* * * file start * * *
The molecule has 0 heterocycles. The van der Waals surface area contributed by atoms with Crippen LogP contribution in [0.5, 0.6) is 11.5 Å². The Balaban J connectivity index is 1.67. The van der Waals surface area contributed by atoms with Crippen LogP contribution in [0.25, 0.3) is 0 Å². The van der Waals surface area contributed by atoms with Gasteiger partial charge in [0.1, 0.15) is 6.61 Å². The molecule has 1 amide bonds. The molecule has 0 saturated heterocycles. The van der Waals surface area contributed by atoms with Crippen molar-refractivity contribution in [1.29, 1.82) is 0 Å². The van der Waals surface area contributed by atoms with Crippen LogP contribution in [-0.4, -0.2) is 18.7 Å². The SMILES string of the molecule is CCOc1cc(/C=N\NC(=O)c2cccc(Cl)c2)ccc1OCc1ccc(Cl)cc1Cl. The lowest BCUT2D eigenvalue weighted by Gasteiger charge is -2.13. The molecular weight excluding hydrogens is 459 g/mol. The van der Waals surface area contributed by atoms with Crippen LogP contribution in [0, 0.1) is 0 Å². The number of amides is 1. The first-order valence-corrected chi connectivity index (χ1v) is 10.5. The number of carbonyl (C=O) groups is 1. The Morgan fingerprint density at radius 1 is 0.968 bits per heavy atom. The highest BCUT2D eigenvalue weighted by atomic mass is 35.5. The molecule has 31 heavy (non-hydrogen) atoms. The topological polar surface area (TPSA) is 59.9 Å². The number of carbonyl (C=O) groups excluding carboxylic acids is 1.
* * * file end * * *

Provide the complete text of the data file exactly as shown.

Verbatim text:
The molecule has 0 heterocycles. The van der Waals surface area contributed by atoms with Crippen LogP contribution in [0.5, 0.6) is 11.5 Å². The Balaban J connectivity index is 1.67. The van der Waals surface area contributed by atoms with Crippen LogP contribution in [0.25, 0.3) is 0 Å². The van der Waals surface area contributed by atoms with Gasteiger partial charge in [0.1, 0.15) is 6.61 Å². The molecule has 1 amide bonds. The molecule has 0 saturated heterocycles. The van der Waals surface area contributed by atoms with Crippen molar-refractivity contribution in [1.29, 1.82) is 0 Å². The van der Waals surface area contributed by atoms with Crippen LogP contribution in [-0.4, -0.2) is 18.7 Å². The SMILES string of the molecule is CCOc1cc(/C=N\NC(=O)c2cccc(Cl)c2)ccc1OCc1ccc(Cl)cc1Cl. The lowest BCUT2D eigenvalue weighted by Gasteiger charge is -2.13. The molecular weight excluding hydrogens is 459 g/mol. The van der Waals surface area contributed by atoms with Crippen LogP contribution in [0, 0.1) is 0 Å². The number of amides is 1. The first-order valence-corrected chi connectivity index (χ1v) is 10.5. The number of carbonyl (C=O) groups is 1. The Morgan fingerprint density at radius 1 is 0.968 bits per heavy atom. The highest BCUT2D eigenvalue weighted by atomic mass is 35.5. The molecule has 31 heavy (non-hydrogen) atoms. The topological polar surface area (TPSA) is 59.9 Å². The number of carbonyl (C=O) groups excluding carboxylic acids is 1.